Today, the European Commission presented its Opinions on the application for EU membership submitted by Ukraine, Georgia and the Republic of Moldova as invited by the Council. Today’s Opinions are based on the Commission’s assessment in light of the three sets of criteria to join the EU agreed by the European Council: political criteria, economic criteria and the ability of the country to assume the obligations of EU membership (EU acquis). The Opinions also take into account Ukraine, Moldova and Georgia’s efforts in implementing their obligations under the Association Agreements (AA), including the Deep and Comprehensive Free Trade Areas (DCFTA), which cover significant parts of the EU acquis.
The European Commission has found that Ukraine overall is well advanced in reaching the stability of institutions guaranteeing democracy, the rule of law, human rights and respect for and protection of minorities; has continued its strong macro-economic record, demonstrating a noteworthy resilience with macroeconomic and financial stability, while needing to continue ambitious structural economic reforms; and has gradually approximated to substantial elements of the EU acquis in many areas.
On this basis, the Commission recommends that Ukraine be given the perspective to become a member of the European Union. It should be granted candidate status on the understanding that steps are taken in a number of areas.
As regards Moldova, the European Commission concludes that the country has a solid foundation in place to reach the stability of institutions guaranteeing democracy, the rule of law, human rights and respect for and protection of minorities; macroeconomic policies have been reasonably sound and progress has been made in strengthening the financial sector and business environment but key economic reforms remain to be undertaken; the country has established a solid basis to further alignment with the EU acquis.
On this basis, the Commission recommends that Moldova be given the perspective to become a member of the European Union. It should be granted candidate status on the understanding that steps are taken in a number of areas.
The European Commission assesses that Georgia has a foundation in place to reach the stability of institutions guaranteeing democracy, the rule of law, human rights and respect for and protection of minorities, even if recent developments have undermined the country’s progress; it has achieved a good degree of macroeconomic stability and has a sound record of economic policy and a favourable business environment, but further reforms are needed to improve the functioning of its market economy; and overall, Georgia has established a solid basis for further alignment with the EU acquis.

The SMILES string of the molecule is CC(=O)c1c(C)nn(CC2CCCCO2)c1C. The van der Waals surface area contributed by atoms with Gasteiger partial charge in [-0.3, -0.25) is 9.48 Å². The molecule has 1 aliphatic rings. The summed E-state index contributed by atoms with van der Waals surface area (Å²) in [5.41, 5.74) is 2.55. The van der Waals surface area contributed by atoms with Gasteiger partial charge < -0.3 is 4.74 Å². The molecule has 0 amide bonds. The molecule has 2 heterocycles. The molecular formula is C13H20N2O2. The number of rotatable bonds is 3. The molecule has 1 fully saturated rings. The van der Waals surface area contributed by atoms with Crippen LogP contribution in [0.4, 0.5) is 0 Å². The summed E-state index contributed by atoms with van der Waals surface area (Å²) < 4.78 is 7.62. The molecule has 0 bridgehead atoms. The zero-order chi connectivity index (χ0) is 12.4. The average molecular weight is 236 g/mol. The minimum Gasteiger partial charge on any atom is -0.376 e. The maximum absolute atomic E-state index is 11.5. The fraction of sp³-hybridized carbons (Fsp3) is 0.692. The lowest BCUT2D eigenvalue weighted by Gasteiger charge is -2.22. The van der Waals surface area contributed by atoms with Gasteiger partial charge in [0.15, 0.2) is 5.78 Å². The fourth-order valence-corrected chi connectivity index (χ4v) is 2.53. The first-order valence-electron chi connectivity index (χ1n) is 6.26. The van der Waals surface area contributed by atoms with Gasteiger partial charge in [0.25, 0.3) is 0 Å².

On this basis, the Commission recommends that Georgia be given the perspective to become a member of the European Union. It should be granted candidate status once a number of priorities have been addressed.
Ursula von der Leyen, President of the European Commission, said: “Ukraine, Moldova and Georgia share the strong and legitimate aspiration of joining the European Union. Today, we are sending them a clear signal of support in their aspirations, even as they face challenging circumstances. And we do so standing firm on our European values and standards, setting out the path they need to follow in order to join the EU. The Commission’s opinions mark an inflection point in our relations. Indeed, this is a historic day for the people of Ukraine, Moldova and Georgia. We are confirming that they belong, in due time, in the European Union. The next steps are now in the hands of our Member States.”
Olivér Várhelyi, Commissioner for Neighbourhood and Enlargement, said: “We have worked quickly and efficiently to be able to present our opinions in record time. We expect member states to take forward decisions in the coming days, but our partner countries should already start working to deliver on their side on the key reforms outlined in our recommendation. This is crucial in order for Ukraine, Moldova and Georgia to move ahead on their EU path.”
Based on the European Commission’s Opinions, the EU Member States will now have to decide unanimously on the next steps.
The applications for EU membership by Ukraine, Georgia and Moldova in light of the Commission’s Opinions will be discussed at the next European Council on 23 and 24 June. In the meantime, the EU remains committed to continue to further strengthen ties and deepen their partnership to support Ukraine, Moldova and Georgia, in line with our Association Agreements and Deep and Comprehensive Free Trade Areas.
On 28 February 2022, Ukraine presented its application for EU membership.
On 3 March 2022, Georgia and the Republic of Moldova presented their applications for EU membership.
On 7 March, the Council of the European Union invited the Commission to submit its Opinions on these applications. Ukraine received the part of the questionnaire on the political and economic criteria on 8 April 2022 and the part on the EU acquis on 13 April. Ukraine provided its replies on 17 April and on 9 May respectively. Georgia and Moldova received the first part of the questionnaire on the political and economic criteria on 11 April 2022 and the part on the EU acquis on 19 April. Moldova provided its replies on 22 April and 12 May. Georgia provided its replies on 2 and 10 May.